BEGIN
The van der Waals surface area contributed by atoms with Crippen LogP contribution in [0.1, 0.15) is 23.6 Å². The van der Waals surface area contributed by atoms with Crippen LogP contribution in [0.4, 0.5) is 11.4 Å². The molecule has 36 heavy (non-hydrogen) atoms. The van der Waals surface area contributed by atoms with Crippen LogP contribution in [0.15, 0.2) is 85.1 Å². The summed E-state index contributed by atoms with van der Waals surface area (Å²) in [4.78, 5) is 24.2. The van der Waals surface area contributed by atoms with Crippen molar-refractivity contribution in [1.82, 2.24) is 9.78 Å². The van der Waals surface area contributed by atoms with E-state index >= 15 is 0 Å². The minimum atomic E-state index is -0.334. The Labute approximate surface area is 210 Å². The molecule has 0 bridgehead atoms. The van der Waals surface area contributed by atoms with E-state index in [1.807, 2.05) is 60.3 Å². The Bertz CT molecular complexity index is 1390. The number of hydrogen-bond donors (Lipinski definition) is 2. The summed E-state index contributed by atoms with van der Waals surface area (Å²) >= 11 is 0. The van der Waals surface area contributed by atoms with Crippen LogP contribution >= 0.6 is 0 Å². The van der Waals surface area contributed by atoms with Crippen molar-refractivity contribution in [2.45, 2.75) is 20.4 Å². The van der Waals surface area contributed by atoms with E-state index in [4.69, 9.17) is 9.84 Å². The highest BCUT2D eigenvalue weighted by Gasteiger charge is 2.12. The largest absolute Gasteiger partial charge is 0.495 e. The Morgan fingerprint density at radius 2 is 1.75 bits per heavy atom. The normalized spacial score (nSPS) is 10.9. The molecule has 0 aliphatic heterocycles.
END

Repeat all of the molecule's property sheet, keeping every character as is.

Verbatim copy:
The van der Waals surface area contributed by atoms with Crippen LogP contribution in [0.1, 0.15) is 23.6 Å². The van der Waals surface area contributed by atoms with Crippen LogP contribution in [0.4, 0.5) is 11.4 Å². The molecule has 36 heavy (non-hydrogen) atoms. The van der Waals surface area contributed by atoms with Crippen LogP contribution in [0.15, 0.2) is 85.1 Å². The summed E-state index contributed by atoms with van der Waals surface area (Å²) in [4.78, 5) is 24.2. The van der Waals surface area contributed by atoms with Crippen molar-refractivity contribution in [1.82, 2.24) is 9.78 Å². The van der Waals surface area contributed by atoms with E-state index >= 15 is 0 Å². The minimum atomic E-state index is -0.334. The Labute approximate surface area is 210 Å². The molecule has 0 bridgehead atoms. The van der Waals surface area contributed by atoms with E-state index in [1.807, 2.05) is 60.3 Å². The Bertz CT molecular complexity index is 1390. The number of hydrogen-bond donors (Lipinski definition) is 2. The summed E-state index contributed by atoms with van der Waals surface area (Å²) >= 11 is 0. The van der Waals surface area contributed by atoms with Crippen LogP contribution >= 0.6 is 0 Å². The van der Waals surface area contributed by atoms with Crippen molar-refractivity contribution in [2.45, 2.75) is 20.4 Å². The van der Waals surface area contributed by atoms with E-state index in [4.69, 9.17) is 9.84 Å². The highest BCUT2D eigenvalue weighted by Gasteiger charge is 2.12. The largest absolute Gasteiger partial charge is 0.495 e. The Morgan fingerprint density at radius 2 is 1.75 bits per heavy atom. The normalized spacial score (nSPS) is 10.9. The molecule has 0 aliphatic heterocycles.